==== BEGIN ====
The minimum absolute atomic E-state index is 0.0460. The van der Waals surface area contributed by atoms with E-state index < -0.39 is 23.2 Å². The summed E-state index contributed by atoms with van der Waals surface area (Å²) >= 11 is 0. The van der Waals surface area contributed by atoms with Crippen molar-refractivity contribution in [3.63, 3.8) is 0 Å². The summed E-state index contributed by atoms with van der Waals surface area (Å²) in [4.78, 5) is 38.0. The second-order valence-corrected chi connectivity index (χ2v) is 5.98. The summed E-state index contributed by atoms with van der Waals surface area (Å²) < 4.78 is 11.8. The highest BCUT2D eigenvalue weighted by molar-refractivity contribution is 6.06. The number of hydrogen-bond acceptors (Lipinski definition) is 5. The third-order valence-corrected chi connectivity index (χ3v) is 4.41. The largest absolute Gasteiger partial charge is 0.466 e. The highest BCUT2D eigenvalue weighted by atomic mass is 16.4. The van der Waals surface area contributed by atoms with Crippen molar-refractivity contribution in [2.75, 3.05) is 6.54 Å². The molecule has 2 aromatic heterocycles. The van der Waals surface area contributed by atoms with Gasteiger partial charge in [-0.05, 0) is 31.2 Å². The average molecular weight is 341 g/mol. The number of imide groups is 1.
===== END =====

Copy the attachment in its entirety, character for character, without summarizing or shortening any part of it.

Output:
The minimum absolute atomic E-state index is 0.0460. The van der Waals surface area contributed by atoms with E-state index < -0.39 is 23.2 Å². The summed E-state index contributed by atoms with van der Waals surface area (Å²) >= 11 is 0. The van der Waals surface area contributed by atoms with Crippen molar-refractivity contribution in [3.63, 3.8) is 0 Å². The summed E-state index contributed by atoms with van der Waals surface area (Å²) in [4.78, 5) is 38.0. The second-order valence-corrected chi connectivity index (χ2v) is 5.98. The summed E-state index contributed by atoms with van der Waals surface area (Å²) < 4.78 is 11.8. The highest BCUT2D eigenvalue weighted by molar-refractivity contribution is 6.06. The number of hydrogen-bond acceptors (Lipinski definition) is 5. The third-order valence-corrected chi connectivity index (χ3v) is 4.41. The largest absolute Gasteiger partial charge is 0.466 e. The highest BCUT2D eigenvalue weighted by atomic mass is 16.4. The van der Waals surface area contributed by atoms with Crippen molar-refractivity contribution in [2.75, 3.05) is 6.54 Å². The molecule has 2 aromatic heterocycles. The van der Waals surface area contributed by atoms with Gasteiger partial charge in [-0.05, 0) is 31.2 Å². The average molecular weight is 341 g/mol. The number of imide groups is 1.